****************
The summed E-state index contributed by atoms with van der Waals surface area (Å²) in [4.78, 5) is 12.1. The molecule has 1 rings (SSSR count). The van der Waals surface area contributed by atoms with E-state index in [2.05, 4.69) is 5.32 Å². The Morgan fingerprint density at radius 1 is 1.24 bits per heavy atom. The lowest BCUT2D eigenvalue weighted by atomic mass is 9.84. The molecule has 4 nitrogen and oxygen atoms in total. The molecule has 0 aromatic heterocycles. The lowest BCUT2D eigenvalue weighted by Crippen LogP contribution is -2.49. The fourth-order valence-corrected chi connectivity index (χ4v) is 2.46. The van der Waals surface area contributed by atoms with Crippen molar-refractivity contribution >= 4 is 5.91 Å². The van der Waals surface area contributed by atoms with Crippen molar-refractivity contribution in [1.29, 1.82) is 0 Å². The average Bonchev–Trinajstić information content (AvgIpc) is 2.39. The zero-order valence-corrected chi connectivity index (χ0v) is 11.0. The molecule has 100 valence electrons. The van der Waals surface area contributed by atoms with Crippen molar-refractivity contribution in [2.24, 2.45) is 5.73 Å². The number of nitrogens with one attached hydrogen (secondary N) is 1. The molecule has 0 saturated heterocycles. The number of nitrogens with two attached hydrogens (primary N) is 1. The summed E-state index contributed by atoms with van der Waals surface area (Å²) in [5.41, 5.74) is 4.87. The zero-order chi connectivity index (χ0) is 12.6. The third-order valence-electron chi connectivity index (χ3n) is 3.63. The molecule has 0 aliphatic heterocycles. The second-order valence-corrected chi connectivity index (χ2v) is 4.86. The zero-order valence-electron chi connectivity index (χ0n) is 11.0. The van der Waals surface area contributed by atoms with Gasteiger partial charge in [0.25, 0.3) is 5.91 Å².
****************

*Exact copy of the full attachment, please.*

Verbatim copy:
The summed E-state index contributed by atoms with van der Waals surface area (Å²) in [4.78, 5) is 12.1. The molecule has 1 rings (SSSR count). The van der Waals surface area contributed by atoms with E-state index in [2.05, 4.69) is 5.32 Å². The Morgan fingerprint density at radius 1 is 1.24 bits per heavy atom. The lowest BCUT2D eigenvalue weighted by atomic mass is 9.84. The molecule has 4 nitrogen and oxygen atoms in total. The molecule has 0 aromatic heterocycles. The lowest BCUT2D eigenvalue weighted by Crippen LogP contribution is -2.49. The fourth-order valence-corrected chi connectivity index (χ4v) is 2.46. The van der Waals surface area contributed by atoms with Crippen molar-refractivity contribution >= 4 is 5.91 Å². The van der Waals surface area contributed by atoms with Crippen molar-refractivity contribution in [1.29, 1.82) is 0 Å². The average Bonchev–Trinajstić information content (AvgIpc) is 2.39. The zero-order valence-corrected chi connectivity index (χ0v) is 11.0. The molecule has 100 valence electrons. The van der Waals surface area contributed by atoms with Crippen molar-refractivity contribution in [2.24, 2.45) is 5.73 Å². The number of nitrogens with one attached hydrogen (secondary N) is 1. The molecule has 0 saturated heterocycles. The number of nitrogens with two attached hydrogens (primary N) is 1. The summed E-state index contributed by atoms with van der Waals surface area (Å²) in [5.41, 5.74) is 4.87. The zero-order chi connectivity index (χ0) is 12.6. The third-order valence-electron chi connectivity index (χ3n) is 3.63. The molecule has 0 aliphatic heterocycles. The second-order valence-corrected chi connectivity index (χ2v) is 4.86. The zero-order valence-electron chi connectivity index (χ0n) is 11.0. The van der Waals surface area contributed by atoms with Gasteiger partial charge in [0.25, 0.3) is 5.91 Å².